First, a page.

Uncle Sam is recovering from nonessential surgery done with a dull, dirty blade.
The partial government shutdown ended Thursday, but it opened a slow-healing wound that has corroded trust and confidence in the political process and Sam’s ability to stay on the job.
It also seriously infected employee morale.
In a new Washington Post-ABC News poll, 82 percent of participants in a random public survey said the budget dispute leading to the shutdown damaged that workforce’s morale. Eighty-six percent said it damaged the nation’s image in the world.
Are the House Republicans who led us into this morass happy now?
At the same time, the shutdown demonstrated the strong desire and need for the many services government and its employees provide.
It’s an unnecessary dichotomy, but perhaps it takes a shutdown to remind those who scoff at government and its workers of their importance.
“I think one probably needs to distinguish between trust and faith in the political system and trust and faith in the federal employees and the day-to-day running of government. I would say those probably went in opposite directions” as a result of the shutdown, Office of Management and Budget Director Sylvia Mathews Burwell told the Federal Diary on Friday.
“As [President Obama] said, I think the American people are frustrated with the way their political system has or has not been working. However, at the other end of the spectrum, there is at least more appreciation for the fact that federal government employees and the government itself does many things people care deeply about on a day-to-day basis.”
Obama alluded to both the erosion of trust in government and the appreciation for federal employees generated by the shutdown in remarks delivered hours after the government reopened.
“To all my friends in Congress, understand that how business is done in this town has to change,” he said, “because we’ve all got a lot of work to do on behalf of the American people, and that includes the hard work of regaining their trust.”
But while that trust has been eroded, Obama said he hopes the shutdown shows that “smart, effective government is important. It matters. I think the American people, during the shutdown, had a chance to get some idea of all the things large and small that government does that make a difference in people’s lives.”
He profusely thanked federal workers, saying, “What you do is important, and don’t let anybody else tell you different.”
They needed to hear that because that’s not the only message the workforce gets from elected leaders. Speaking Sunday on CBS’s “Face the Nation,” Senate Minority Leader Mitch McConnell (R-Ky.) called the shutdown “a two-week paid vacation for federal employees.”
Comments like that undermine morale and show a lack of understanding that should be surprising for someone with McConnell’s experience.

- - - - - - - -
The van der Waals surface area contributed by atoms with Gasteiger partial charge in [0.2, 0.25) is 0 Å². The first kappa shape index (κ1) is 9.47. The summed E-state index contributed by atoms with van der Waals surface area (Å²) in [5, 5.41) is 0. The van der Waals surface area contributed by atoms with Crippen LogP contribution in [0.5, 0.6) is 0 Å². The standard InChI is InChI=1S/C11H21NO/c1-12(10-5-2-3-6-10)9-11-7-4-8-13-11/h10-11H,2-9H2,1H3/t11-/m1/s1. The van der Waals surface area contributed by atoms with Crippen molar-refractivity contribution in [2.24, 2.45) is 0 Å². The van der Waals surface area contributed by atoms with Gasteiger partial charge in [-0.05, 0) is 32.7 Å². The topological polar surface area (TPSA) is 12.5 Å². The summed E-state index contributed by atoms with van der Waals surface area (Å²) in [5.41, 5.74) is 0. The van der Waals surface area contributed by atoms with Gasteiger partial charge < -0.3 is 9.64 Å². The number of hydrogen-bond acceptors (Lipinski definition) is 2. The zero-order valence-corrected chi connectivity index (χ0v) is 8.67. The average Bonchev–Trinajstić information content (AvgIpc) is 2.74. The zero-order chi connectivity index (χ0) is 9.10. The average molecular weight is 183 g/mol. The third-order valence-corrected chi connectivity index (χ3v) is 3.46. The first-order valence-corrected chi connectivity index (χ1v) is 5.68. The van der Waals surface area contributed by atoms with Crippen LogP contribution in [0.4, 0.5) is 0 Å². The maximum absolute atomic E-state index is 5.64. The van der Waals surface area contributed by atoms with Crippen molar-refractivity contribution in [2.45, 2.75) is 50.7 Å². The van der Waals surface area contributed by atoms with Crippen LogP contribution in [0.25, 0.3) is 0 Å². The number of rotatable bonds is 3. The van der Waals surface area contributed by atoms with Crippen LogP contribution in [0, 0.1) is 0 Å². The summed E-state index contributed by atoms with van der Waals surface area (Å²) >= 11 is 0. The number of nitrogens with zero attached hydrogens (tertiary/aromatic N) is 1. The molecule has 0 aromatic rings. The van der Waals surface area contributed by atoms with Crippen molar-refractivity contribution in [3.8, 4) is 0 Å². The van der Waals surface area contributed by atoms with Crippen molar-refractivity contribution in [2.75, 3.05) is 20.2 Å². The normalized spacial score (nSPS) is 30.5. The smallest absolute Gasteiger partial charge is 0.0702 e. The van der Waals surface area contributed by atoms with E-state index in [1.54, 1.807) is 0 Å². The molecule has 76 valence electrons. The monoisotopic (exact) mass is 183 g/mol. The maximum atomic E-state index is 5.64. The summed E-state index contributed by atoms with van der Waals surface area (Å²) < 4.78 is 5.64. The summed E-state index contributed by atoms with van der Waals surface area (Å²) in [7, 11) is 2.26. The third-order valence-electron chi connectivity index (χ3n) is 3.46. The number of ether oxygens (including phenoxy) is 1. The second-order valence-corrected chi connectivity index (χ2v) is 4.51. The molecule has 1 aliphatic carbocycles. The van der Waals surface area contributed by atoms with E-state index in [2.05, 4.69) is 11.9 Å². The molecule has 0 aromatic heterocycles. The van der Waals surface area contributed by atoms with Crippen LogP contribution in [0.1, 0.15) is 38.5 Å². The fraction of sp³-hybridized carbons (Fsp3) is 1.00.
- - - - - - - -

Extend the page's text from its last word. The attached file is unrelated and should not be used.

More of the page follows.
“I resent that attitude,” said Katy Scheflen, a Justice Department lawyer. “Being furloughed was not fun. I know that many of us felt very anxious, not knowing when we would be permitted to return to work, whether we would be paid for the time we were not allowed to work, and wondering how we were going to pay our bills without our usual paycheck.”
For Bruce Andersen, a Labor Department policy analyst, “it was disheartening how unsympathetic some of the American public was to the plight of the federal workers.”
All of this took a major toll on the morale of Ruthie Jefferson, a Federal Aviation Administration management and program assistant in College Park, Ga.
“I am very grateful for my job at this point, but I have lost my confidence in government after this furlough,” she said by e-mail. “I have 16.5 years of government service and am now for the first time ever considering leaving the federal government.”
Burwell acknowledged the shutdown’s “negative impact on employee morale.”
The damage is particularly offensive because it stems from the actions of elected officials, who should set an example for public service. Instead, the Republicans, who are paying the price in stunningly low poll ratings — 77 percent of those surveyed said they don’t like the way Republicans handled budget talks — showed public servants how not to conduct themselves.
“I have lost faith in the ability of our elected officials to accomplish their responsibilities as elected officials,” said Sharyn Phillips, an IRS estate attorney and National Treasury Employees Union chief steward in Manhattan. “ I am appalled that people who took the same oath of office as me to uphold and defend the Constitution were using the full faith and credit of our nation as a bargaining chip in their political game.
“Shame on them.”
Previous columns by Joe Davidson are available at wapo.st/JoeDavidson. The poll was conducted Oct. 17-20 among a random national sample of 1,002 adults, including interviews on land lines and with cellphone-only respondents. The overall margin of sampling error is plus or minus 3.5 percentage points.